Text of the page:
If you are traveling by plane and plan to bring a tripod with you, weight—and especially size—count. Which models fit in your carry-on bag? Here are our favorites.
There are several key questions to keep in mind when choosing the best travel tripod for your needs:
- Size: Will it fit in your carry-on luggage (in other words, does it measure less than 24 inches when collapsed)?
- Weight: Is it light enough for you to be able to bring it with you without fatigue?
- Payload: Can both the tripod and the head handle the weight of your camera plus your heaviest lens?
- Durability: Is it constructed well and made of durable material (and are you willing to compromise on this if cost is a factor)?
- Height: Can a tripod that collapses into a small package also extend tall enough?
- Cost: Can you find the right answers to all of the above and stay within your budget?
- Let's look at some top travel-friendly tripods that are available now from the Adorama Tripod department:
Benro Travel Angel Tripods (right) are full-sized tripods that feature legs that can be inverted and folded back 180 degrees for easy packing and carrying. They can also be converted into a compact monopod without tools. The tripods are available on their own or part of a kit, and you can buy the less expensive aluminum versions or the sturdier, lighter but more expensive carbon fiber ones. Features include a center column hook, so you can hang your camera bag from it to provide more weight and stability when shooting. Benro also offers Travel Flat tripods, also available at Adorama, which fold so they can be stored completely flat, taking up less space in a carry-on bag. Note: Benro tripods are sold without heads, which you will need to buy separately.
Gitzo is one of the premium tripod brands and offers several travel-friendly, carbon-fiber tripods. The model that tops many peoples' lists is the GT1542T (Adorama price: $550, above), a four-leg-section tripod that folds down to under 17 inches but rises to a full height of 58 inches. It weighs just over two pounds but can hold a payload of 15 pounds. It is known for being rigid and has a gravity lock: The higher the load applied vertically to the leg, the stronger the lock. An accessory hook at the base of the center column (which can be inverted for macro work) lets you hang a weight for additional stability. Well-traveled photographers also recommend the GT 1541 Mountaineer ($640 at Adorama), a carbon-fiber tripod that folds down to under 23 inches. Gitzo tripods are sold without heads, which you will need to buy separately.
The Velbon Ultra LUXi-L ($180 at Adorama) folds down to around 15 inches but extends to a generous 63 inches. It can get down to around 7 inches for flower and macro photography. It can handle a load of up to 5 ½ pounds—sufficient for most consumer-level DSLR configurations—and weighs just under 3 pounds. It features a Trunnion Shaft System, so each leg extends the entire inside length of the outer leg casing; this helps keep the tripod so compact when folded. A twist-lock leg system lets you extend and each leg in one movement and lock it in another.
The Giottos Vitruvian lineup of tripods is available in 4- and 5- section versions and more durable but expensive Carbon Fiber or lower-cost aluminum, the Giottos Vitruvian series folds to between 15 and 18 inches (depending on the model) and extends to maximum heights of between 60 and 69 inches. Most are equipped with Arca-style ballheads and can handle payloads of 8-13 pounds. Legs fold 180 degrees to protect the center column (see photo illustration above) and to stow away more easily. Prices at Adorama range from $175-$305, depending on size and material used. Heads are extra.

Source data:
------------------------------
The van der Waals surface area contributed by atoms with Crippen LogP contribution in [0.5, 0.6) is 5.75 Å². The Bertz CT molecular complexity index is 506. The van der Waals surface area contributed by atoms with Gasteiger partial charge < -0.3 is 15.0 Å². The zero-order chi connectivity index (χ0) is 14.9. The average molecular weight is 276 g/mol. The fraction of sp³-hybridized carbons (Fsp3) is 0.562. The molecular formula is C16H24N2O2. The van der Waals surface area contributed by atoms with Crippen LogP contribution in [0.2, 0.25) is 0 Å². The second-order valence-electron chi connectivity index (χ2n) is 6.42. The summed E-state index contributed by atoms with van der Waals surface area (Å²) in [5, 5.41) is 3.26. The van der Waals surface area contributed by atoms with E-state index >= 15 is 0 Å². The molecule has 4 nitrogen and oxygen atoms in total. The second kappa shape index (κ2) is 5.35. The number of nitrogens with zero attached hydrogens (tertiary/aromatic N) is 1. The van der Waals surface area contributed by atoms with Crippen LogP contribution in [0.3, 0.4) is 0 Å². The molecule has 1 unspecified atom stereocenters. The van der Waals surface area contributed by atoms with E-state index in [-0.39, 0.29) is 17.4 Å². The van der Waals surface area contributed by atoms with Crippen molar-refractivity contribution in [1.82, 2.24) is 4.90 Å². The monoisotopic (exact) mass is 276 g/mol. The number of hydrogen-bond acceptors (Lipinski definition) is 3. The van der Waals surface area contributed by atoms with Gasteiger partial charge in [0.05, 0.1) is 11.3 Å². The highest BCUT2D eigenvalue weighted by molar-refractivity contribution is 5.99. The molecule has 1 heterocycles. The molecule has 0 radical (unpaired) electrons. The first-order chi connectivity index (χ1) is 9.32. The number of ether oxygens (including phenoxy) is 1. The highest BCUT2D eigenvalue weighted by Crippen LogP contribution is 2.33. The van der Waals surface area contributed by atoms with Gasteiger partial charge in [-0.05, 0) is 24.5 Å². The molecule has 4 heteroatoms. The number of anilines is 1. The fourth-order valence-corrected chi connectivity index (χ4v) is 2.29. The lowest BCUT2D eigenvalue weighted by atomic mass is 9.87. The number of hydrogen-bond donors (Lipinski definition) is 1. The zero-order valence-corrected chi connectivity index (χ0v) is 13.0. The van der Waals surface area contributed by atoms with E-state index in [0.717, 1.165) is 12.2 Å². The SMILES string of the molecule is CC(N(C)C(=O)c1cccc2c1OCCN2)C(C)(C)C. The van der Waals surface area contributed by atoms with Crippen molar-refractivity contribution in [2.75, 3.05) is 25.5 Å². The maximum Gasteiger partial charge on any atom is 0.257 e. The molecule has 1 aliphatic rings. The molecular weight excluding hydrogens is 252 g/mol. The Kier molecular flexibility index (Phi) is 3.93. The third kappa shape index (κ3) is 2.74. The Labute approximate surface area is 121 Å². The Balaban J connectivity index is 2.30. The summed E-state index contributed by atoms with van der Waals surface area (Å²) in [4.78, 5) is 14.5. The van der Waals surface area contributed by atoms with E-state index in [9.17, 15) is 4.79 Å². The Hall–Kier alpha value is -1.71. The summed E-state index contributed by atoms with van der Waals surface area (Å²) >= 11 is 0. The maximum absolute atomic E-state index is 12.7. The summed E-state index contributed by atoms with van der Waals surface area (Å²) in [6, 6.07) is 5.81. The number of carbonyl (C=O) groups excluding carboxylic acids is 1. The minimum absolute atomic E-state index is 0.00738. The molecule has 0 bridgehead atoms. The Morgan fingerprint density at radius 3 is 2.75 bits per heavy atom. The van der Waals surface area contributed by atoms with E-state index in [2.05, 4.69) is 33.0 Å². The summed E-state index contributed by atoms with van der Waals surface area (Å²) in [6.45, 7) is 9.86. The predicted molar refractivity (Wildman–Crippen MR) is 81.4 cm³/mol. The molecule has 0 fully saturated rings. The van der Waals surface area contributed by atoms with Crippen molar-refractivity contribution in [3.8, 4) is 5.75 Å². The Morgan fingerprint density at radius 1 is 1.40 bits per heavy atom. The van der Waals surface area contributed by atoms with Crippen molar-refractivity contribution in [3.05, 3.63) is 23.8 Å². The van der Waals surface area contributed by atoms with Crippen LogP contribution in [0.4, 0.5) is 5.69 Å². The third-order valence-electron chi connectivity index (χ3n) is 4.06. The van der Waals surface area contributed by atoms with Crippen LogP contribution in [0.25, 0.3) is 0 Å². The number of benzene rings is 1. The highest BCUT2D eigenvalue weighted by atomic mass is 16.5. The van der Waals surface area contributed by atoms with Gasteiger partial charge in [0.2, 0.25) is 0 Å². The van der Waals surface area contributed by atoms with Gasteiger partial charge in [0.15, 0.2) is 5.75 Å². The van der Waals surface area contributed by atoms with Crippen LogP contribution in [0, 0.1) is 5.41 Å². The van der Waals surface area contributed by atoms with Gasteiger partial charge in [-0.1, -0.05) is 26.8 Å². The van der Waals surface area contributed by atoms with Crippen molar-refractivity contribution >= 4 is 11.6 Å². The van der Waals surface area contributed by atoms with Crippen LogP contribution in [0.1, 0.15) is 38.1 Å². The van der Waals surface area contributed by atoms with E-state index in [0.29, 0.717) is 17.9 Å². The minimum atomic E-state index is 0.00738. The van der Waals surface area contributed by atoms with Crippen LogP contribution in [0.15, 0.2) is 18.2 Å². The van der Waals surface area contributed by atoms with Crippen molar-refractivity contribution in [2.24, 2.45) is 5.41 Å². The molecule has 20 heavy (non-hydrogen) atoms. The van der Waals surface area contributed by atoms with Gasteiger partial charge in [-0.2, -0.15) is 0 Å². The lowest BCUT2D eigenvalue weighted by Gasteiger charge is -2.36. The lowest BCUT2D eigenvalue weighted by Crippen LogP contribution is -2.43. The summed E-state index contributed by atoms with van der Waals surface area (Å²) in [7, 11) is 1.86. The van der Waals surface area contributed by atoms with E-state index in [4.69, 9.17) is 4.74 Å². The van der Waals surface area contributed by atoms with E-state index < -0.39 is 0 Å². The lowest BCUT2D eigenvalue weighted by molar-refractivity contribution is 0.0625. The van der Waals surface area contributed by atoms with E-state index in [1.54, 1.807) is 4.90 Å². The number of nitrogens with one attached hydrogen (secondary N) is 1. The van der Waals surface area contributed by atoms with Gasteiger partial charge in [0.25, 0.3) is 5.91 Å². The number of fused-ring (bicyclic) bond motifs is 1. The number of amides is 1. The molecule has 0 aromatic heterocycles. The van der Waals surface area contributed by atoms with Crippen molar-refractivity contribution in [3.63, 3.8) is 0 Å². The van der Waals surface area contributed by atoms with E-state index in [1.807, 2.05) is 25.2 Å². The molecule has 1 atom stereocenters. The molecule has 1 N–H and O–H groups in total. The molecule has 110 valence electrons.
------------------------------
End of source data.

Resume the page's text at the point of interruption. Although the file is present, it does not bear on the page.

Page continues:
At an Adorama price of only $90 (including ballhead and carry case) the Slik Sprint Pro II is one of the least expensive travel pods. It compacts down to around 19 inches and grows to 63 inches with the center column fully extended. Its construction include padded aluminum legs, and it weighs about 2 pounds. With a maximum suggested load capacity of 4.5 pounds it isn't the strongest of the bunch, but it can handle a consumer-level DSLR with modest zoom lens, which may be enough for more casual on-the-go photographers in need of a little support.
Another budget-friendly traveler tripod is the $100 Flashpoint TP-100, available exclusively at Adorama. The twist-lock, 4-section legs flip up over the tripod head 180 degrees so it is only 18.5 inches long for storage, but it extends as high as 69 inches. A Flashpoint F3 Ball Head is included. The tripod has an 11-pound load capacity and a hook at the bottom of the center column so you can hang a weight for greater stability. The tripod comes with a case and shoulder strap for easy carrying.
What about tripod heads?
While some of the tripods listed here are sold with some kind of head, some are not, and you need to buy a head in addition to the tripod itself to attach your camera. The good news: any tripod head is compatible with just about any tripod, so you can mix and match brands.
A sturdy ball head, available at the Adorama Tripod Heads department, takes up less room in a carry-on bag than a pan head, which requires more space to accommodate the tilt and pan handles, which stick out. Choose a ball head that can handle the weight of your camera with its longest lens, and then some, just to be safe. The Flashpoint F-9 Compact Tripod Ball Head, at $55, can support up to 40 pounds, which is more than enough for almost any setup unless you're shooting wildlife with a superlong, superfast lens. It also has a quick-release plate so you can detatch your camera in a rush. One of the most clever pan heads I've seen is the $114 Induro PHT2, a 3-way panhead with handles that fold—no tools necessary—making it as compact as a ball head and very well-suited for travel.